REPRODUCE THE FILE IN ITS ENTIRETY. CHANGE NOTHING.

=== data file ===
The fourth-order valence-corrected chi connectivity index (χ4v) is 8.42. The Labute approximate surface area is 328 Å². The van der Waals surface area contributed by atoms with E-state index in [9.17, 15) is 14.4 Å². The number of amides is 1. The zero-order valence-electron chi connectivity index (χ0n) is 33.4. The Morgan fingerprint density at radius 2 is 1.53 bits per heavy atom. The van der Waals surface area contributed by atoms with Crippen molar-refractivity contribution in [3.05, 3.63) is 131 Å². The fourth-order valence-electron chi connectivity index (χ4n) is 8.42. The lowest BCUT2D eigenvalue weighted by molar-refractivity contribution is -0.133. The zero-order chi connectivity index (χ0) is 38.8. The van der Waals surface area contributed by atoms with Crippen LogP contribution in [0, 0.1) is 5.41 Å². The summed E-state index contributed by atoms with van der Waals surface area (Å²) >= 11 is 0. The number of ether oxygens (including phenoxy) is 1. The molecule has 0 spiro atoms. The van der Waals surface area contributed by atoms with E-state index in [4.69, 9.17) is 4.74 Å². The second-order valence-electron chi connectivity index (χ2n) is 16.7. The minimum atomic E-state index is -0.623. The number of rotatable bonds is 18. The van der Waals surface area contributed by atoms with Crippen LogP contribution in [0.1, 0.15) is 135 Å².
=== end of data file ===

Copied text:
The fourth-order valence-corrected chi connectivity index (χ4v) is 8.42. The Labute approximate surface area is 328 Å². The van der Waals surface area contributed by atoms with E-state index in [9.17, 15) is 14.4 Å². The number of amides is 1. The zero-order valence-electron chi connectivity index (χ0n) is 33.4. The Morgan fingerprint density at radius 2 is 1.53 bits per heavy atom. The van der Waals surface area contributed by atoms with Crippen molar-refractivity contribution in [3.05, 3.63) is 131 Å². The fourth-order valence-electron chi connectivity index (χ4n) is 8.42. The lowest BCUT2D eigenvalue weighted by molar-refractivity contribution is -0.133. The zero-order chi connectivity index (χ0) is 38.8. The van der Waals surface area contributed by atoms with Crippen LogP contribution in [0, 0.1) is 5.41 Å². The summed E-state index contributed by atoms with van der Waals surface area (Å²) >= 11 is 0. The number of ether oxygens (including phenoxy) is 1. The molecule has 0 spiro atoms. The van der Waals surface area contributed by atoms with E-state index in [4.69, 9.17) is 4.74 Å². The second-order valence-electron chi connectivity index (χ2n) is 16.7. The minimum atomic E-state index is -0.623. The number of rotatable bonds is 18. The van der Waals surface area contributed by atoms with Crippen LogP contribution in [0.1, 0.15) is 135 Å².